Science is inherently anti-religious

"On the day you eat from the tree, your eyes will be opened and you will become like God," said the serpent to Adam and Eve in the garden of Eden. She cleverly touches on the noble and uncanny passions of the human being: to discover and recognize, to become knowledgeable. Even more: to be omniscient! (Faust: I know a lot, but I want to know everything).

As far as human history can be traced back, people seek, collect and create knowledge. The term science means nothing else. Who creates knowledge, wins power. Power over nature, power over space, power over morals and power over other people. And maybe one day power like almighty God. This ignites and stirs up good and bad passions at the same time. The snake knew exactly what to lure with.

Search for knowledge and understanding as old as humanity

In human history there were moments when people "had their eyes opened" in a special way. Remains and reflections of these enormous breakthroughs in knowledge and power can be found hidden and open in the Bible. The story of paradise resonates noticeably, what luck it must have been to suddenly be able to live in a garden. A planted garden, that was paradise! Now salvation had come. God himself was walking here.

A few thousand years later, the Tower of Babel. With so many "towers" we overlook the fact that this story in a few words reflects the construction of a first city. Something that has never been seen before arises. Dams and canals, pyramids, temples and an army to ward off the enemy. The towers reach the sky.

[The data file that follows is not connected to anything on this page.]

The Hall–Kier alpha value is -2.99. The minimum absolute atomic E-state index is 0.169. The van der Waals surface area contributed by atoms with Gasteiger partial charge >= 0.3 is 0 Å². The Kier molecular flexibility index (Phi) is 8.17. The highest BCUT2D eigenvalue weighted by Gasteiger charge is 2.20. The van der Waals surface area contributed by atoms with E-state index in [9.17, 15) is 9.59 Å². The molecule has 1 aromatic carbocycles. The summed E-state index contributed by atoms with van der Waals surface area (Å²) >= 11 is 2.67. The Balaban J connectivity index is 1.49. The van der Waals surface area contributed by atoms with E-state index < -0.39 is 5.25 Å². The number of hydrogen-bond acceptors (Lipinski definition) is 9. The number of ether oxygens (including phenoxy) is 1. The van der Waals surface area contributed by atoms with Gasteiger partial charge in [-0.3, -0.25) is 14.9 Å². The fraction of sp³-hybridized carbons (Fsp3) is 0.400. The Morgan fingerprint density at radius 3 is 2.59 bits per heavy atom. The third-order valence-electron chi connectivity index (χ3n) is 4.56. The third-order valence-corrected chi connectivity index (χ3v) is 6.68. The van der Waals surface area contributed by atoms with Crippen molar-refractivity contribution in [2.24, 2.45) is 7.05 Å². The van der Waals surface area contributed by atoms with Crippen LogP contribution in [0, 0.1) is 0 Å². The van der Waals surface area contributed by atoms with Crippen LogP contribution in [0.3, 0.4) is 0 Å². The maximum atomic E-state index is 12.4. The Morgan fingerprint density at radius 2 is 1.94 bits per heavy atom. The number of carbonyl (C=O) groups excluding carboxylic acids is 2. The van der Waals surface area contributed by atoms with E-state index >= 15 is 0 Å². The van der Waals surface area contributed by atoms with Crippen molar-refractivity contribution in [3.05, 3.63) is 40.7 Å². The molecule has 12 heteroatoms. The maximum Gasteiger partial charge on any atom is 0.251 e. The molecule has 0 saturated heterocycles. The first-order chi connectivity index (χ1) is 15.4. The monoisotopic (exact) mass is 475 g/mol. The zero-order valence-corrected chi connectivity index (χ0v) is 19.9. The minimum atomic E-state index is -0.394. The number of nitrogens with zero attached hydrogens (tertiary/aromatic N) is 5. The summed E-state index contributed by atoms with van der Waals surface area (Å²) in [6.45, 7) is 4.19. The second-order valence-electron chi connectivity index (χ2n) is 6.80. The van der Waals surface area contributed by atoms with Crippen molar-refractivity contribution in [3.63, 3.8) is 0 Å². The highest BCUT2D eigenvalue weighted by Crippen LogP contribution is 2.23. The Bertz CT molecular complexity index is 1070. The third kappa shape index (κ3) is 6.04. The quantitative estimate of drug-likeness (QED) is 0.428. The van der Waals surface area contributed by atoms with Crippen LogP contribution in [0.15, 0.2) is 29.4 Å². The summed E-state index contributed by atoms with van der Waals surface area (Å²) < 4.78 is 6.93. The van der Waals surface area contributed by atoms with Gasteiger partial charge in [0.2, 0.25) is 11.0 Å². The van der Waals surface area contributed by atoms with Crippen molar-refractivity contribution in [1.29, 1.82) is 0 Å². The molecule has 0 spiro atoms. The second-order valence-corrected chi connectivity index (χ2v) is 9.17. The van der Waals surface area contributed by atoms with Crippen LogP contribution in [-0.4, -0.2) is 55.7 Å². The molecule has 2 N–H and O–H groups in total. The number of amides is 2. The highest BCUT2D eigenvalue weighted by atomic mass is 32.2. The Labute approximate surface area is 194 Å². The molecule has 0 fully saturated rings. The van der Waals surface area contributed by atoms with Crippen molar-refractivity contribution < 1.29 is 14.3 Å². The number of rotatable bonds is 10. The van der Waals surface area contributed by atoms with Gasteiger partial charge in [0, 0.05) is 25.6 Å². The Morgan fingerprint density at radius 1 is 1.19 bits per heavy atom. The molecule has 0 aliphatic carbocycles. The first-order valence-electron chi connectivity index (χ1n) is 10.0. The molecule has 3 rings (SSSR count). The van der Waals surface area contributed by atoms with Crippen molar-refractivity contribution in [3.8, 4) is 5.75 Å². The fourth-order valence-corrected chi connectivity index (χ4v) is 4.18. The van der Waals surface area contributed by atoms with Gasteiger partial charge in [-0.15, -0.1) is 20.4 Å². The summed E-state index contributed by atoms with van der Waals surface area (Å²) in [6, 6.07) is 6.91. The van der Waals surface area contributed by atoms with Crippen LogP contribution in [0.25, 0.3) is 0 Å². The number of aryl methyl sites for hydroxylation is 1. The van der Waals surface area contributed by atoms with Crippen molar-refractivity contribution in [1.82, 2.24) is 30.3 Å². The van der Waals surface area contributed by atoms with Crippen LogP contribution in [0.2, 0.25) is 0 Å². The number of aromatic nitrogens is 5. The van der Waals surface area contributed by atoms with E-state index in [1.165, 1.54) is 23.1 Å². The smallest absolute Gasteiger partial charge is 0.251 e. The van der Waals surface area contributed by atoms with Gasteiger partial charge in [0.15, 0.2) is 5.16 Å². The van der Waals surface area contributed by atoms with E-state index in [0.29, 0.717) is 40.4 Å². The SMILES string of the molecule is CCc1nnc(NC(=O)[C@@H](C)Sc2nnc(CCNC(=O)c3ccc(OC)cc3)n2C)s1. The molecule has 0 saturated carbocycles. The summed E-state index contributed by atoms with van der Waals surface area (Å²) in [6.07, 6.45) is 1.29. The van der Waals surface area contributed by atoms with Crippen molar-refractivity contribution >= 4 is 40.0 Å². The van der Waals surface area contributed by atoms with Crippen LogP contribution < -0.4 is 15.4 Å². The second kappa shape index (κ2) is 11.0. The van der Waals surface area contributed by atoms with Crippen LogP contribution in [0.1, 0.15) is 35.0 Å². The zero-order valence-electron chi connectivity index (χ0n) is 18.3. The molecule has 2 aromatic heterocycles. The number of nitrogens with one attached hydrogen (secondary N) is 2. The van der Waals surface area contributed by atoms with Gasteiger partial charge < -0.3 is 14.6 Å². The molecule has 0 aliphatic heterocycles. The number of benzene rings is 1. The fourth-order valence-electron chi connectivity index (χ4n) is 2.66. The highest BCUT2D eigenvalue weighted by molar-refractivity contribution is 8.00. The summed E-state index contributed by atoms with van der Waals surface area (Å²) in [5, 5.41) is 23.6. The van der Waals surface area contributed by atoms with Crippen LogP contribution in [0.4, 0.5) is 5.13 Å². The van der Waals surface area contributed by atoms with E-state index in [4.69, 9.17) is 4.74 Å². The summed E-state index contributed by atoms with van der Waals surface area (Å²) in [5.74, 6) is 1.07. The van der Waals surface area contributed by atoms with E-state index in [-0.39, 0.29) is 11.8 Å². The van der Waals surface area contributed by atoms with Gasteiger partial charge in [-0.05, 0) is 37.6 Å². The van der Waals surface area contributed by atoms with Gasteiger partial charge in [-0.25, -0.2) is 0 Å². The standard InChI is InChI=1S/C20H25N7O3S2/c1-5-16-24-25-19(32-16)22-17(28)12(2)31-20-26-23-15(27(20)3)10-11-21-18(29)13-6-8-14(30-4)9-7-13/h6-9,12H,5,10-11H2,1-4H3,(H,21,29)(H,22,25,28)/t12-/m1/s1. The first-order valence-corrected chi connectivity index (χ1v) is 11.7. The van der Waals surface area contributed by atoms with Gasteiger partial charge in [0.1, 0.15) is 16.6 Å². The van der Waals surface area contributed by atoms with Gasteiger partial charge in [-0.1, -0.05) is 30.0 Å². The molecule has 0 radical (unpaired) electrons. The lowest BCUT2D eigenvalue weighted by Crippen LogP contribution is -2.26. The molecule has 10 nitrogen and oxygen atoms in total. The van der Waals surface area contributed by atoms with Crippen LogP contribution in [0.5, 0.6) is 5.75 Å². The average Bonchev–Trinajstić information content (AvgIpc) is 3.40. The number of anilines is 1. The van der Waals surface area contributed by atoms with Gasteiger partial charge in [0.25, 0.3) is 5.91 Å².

Belief in progress seizes people

Then another huge step with the development of the natural sciences, technology and industry. A hundred years ago, the belief in progress seized people like a storm wind. There is not much left for the salvation of humanity. If we continue to research, then we no longer need God. The French Revolution overthrew him and installed the goddess of reason.

Rockefeller built his skyscraper in the center of New York. He had pictures of the coming salvation painted on the walls of the huge entrance hall. One shows a crucified woman, symbol of humanity, she hangs agonized on the cross, technicians, doctors and fitters rush over to lift her from the cross. At last humanity will be redeemed from all cross and misery. We have the knowledge. God didn't help, now we're helping ourselves.

Knowledge can be uncomfortable

The snake knew what it could use to seduce people, not with malice, but with the noblest wish that people feel: to heal the world. The snake hid only this: that we are mortal. Knowing about it is uncomfortable because it reveals our impotence. Death moved into the paradise of the garden: You shall be back to earth! In the cities, immortality could not be captured in spite of temples and towers and king, mummification and filled graves. Even our modern science cannot. The dream of omnipotence becomes the nightmare of powerlessness. Our knowledge is piecemeal (1. Cor. 13,9). Those who have eaten from the tree of knowledge must perceive good and bad.

Darkness and ignorance are scary. Earlier researchers tried to look behind nature (Greek: metaphysics). When filming was invented, a missionary wanted to impress his black community in Africa with it and filmed in the village. Months later, the film came back developed and was shown to everyone. Three villagers who had died in the meantime also appeared on the screen. When people saw this, they got up and looked behind the screen. If something appears in front that is incomprehensible, people are urged to look behind nature.

Faith cannot replace science, and science cannot replace belief